Washington Mayor Vincent Gray and D.C. Delegate Eleanor Holmes Norton crashed a news event held by Senate Democrats Wednesday, pressing them to immediately fund the D.C. government.
More than 30 Senate Democrats had gathered outside the Capitol to demand House Republicans accept their terms to end the government shutdown. But their event was overshadowed by a nearby rally held by Gray and Holmes designed to pressure Senate Democrats to pass a D.C.-funding bill that already has cleared the House.
The senators, who seemed caught off-guard by the nearby competing event, continued with their speeches despite shouts of "free D.C." nearly drowning them out.
Gray and Holmes eventually left the D.C. rally and walked the 100 yards over to the Democrats. Gray whispered in Senate Majority Leader Harry Reid's ear shortly before the Nevada Democrat ended the event.
As Reid walked away he told the mayor, "I'm on your side; don't screw it up."
Reid has refused to hold a vote on the legislation to fund the D.C. government, objecting to a piecemeal approach to funding the federal government. But Gray and Holmes Norton have called on the majority leader to pass the House's D.C. bill, saying the District shouldn't be treated as a federal agency.
"We're not a department of the federal government, we're simply asking for their respect," the mayor said. "Just give us an opportunity to spend our own money."
"Now is an opportunity to demonstrate we can function like a state. ... Our taxpayers raise $6 billion a year from income taxes that we pay, property taxes that we pay, sales taxes that we pay, just like every other jurisdiction in America."
The scene made for strange political pairings: the leaders of the District of Columbia, which has never supported a Republican for president, praising Republicans House Leader Eric Cantor of Virginia and Rep. Darrell Issa of California -- a longtime advocate for D.C. rights -- for supporting an emergency D.C. funding bill.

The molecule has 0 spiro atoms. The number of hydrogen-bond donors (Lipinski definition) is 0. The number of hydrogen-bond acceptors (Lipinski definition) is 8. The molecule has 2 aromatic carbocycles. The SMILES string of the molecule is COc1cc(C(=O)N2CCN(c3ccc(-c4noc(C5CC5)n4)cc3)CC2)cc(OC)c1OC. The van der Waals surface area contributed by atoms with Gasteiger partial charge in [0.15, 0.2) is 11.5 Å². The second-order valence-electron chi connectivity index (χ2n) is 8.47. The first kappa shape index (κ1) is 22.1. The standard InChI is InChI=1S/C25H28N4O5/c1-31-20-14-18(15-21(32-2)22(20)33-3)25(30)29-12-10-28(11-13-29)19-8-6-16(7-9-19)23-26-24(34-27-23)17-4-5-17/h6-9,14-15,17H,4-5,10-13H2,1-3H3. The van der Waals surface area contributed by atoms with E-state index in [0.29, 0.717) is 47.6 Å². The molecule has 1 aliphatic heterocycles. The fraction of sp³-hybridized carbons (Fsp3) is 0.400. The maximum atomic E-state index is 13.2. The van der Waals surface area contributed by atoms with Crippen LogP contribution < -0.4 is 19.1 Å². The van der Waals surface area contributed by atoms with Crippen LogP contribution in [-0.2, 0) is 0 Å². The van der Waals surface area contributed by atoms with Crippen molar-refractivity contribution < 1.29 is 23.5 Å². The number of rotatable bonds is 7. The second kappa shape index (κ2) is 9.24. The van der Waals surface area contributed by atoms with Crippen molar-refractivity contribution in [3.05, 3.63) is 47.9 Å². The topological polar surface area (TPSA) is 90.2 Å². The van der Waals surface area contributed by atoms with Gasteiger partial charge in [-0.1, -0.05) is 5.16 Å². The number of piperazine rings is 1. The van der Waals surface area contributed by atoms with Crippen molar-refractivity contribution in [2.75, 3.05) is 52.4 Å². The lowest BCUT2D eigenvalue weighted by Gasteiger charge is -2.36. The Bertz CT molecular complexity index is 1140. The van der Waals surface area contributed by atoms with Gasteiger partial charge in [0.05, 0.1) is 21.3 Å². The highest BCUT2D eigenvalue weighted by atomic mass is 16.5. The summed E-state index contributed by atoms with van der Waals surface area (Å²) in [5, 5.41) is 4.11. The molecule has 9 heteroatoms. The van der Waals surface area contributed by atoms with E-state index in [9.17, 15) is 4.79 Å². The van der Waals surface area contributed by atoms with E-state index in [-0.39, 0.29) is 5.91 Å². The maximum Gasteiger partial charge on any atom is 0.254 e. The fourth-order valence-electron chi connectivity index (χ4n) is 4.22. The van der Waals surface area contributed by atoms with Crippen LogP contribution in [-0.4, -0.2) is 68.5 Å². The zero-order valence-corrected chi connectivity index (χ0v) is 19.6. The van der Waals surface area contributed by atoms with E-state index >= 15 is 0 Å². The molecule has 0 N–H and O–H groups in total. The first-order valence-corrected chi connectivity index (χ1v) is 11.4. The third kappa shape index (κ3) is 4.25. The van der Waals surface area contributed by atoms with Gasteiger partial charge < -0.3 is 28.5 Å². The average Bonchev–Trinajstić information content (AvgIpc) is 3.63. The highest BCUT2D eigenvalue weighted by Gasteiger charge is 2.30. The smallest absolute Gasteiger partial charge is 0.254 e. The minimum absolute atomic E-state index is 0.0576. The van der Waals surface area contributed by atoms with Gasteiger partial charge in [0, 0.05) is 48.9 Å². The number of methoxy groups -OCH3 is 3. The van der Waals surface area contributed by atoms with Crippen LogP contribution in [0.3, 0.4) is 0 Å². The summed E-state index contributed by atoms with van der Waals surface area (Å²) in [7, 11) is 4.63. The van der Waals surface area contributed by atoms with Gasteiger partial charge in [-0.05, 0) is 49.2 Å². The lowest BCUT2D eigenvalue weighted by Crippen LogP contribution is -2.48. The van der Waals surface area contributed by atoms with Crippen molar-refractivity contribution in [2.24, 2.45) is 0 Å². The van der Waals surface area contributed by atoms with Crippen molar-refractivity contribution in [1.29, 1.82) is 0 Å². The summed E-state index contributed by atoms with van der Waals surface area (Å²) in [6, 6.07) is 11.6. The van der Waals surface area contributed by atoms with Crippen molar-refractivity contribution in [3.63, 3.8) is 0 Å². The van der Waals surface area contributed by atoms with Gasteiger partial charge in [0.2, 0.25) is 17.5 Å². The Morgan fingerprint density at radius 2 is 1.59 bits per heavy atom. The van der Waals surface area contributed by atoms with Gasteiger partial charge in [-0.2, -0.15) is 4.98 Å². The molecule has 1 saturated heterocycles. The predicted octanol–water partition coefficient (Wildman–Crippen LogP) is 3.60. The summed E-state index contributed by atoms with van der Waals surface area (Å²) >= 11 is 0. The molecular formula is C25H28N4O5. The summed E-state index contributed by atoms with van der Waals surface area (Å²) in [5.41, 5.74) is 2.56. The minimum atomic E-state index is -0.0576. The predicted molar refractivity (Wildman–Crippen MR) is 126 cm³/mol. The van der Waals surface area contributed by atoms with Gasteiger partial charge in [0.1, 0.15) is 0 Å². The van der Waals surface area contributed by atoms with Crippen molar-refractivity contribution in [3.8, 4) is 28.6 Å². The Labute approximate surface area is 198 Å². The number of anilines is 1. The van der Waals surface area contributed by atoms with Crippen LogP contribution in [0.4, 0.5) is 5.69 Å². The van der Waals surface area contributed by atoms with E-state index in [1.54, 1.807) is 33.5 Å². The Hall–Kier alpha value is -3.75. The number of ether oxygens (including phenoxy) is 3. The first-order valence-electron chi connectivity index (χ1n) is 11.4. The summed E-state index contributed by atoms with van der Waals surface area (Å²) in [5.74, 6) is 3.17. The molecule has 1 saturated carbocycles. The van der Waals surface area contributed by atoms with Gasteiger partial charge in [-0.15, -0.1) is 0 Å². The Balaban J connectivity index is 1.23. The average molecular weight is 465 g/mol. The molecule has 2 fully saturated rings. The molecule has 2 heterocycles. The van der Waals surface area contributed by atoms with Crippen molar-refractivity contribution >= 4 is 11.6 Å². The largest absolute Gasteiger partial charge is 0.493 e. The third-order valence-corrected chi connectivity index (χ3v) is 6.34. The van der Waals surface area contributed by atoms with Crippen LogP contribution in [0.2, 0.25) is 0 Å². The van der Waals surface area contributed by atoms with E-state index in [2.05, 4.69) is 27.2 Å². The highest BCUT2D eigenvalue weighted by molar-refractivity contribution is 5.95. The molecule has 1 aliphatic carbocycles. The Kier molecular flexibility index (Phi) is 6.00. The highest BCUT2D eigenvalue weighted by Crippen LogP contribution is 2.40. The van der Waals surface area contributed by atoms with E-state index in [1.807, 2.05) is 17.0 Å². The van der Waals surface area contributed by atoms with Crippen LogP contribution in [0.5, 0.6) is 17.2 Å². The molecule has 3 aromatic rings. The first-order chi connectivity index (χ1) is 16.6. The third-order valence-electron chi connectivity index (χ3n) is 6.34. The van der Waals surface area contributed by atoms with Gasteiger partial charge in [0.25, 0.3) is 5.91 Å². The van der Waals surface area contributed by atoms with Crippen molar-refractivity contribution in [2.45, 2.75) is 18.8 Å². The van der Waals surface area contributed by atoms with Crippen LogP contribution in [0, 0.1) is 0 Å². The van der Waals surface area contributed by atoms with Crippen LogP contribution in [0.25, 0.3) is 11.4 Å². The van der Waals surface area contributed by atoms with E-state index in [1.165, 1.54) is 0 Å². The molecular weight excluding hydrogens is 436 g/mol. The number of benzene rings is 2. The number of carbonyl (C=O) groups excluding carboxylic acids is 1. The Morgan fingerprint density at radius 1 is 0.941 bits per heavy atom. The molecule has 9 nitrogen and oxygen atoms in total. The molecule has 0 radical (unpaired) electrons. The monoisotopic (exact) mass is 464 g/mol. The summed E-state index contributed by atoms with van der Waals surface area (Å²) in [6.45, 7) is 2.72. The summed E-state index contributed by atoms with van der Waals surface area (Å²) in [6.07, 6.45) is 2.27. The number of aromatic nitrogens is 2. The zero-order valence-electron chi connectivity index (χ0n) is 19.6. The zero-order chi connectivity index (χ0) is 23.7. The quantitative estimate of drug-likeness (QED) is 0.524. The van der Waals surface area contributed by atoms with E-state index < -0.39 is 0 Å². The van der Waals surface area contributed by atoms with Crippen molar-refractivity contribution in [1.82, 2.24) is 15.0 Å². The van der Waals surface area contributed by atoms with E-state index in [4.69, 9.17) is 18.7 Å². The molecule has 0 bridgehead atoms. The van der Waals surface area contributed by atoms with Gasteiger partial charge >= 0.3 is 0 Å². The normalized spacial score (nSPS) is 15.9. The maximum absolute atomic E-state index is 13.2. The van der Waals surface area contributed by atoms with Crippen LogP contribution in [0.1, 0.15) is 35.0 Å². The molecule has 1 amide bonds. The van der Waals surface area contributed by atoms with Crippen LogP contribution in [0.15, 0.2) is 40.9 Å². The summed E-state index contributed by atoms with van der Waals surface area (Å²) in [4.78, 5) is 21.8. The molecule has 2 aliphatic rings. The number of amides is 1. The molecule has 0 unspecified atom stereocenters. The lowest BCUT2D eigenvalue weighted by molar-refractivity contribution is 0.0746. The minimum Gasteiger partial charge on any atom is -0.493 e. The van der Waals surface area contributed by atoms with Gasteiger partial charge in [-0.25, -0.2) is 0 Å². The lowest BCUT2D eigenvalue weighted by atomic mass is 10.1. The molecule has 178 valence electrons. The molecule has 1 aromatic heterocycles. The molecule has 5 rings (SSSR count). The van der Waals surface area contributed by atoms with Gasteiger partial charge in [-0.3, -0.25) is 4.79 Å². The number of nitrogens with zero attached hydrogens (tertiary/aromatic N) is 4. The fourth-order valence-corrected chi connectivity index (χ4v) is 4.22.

But the situation was also an uncommon experience. With the government shutdown in its ninth day, the mayor noted that the city's funding was exempted from the 1995-1996 government shutdown by its fifth day.
The mayor blasted the federal government for D.C.'s "lack of budget autonomy" and bemoaned the fact that the District had less of a say in its own affairs than Wyoming or Vermont, which have smaller populations.
"We deserve to be able to spend our own money," he said at the D.C. rally.
With Issa in the background, Holmes Norton warned that the city's reserve funds — money the District normally saves for natural disasters and other emergencies and is being used to fund government operations during the shutdown — were dwindling and that it was "shameful now to hold the city's funds to make a federal point."
Issa, the chairman of the committee that deals with D.C. issues, said the city was "caught in the middle of otherwise difficult problems" and pledged that he would work with Congress and the president to ensure that the city would be fully compensated for the money it is spending to stay open.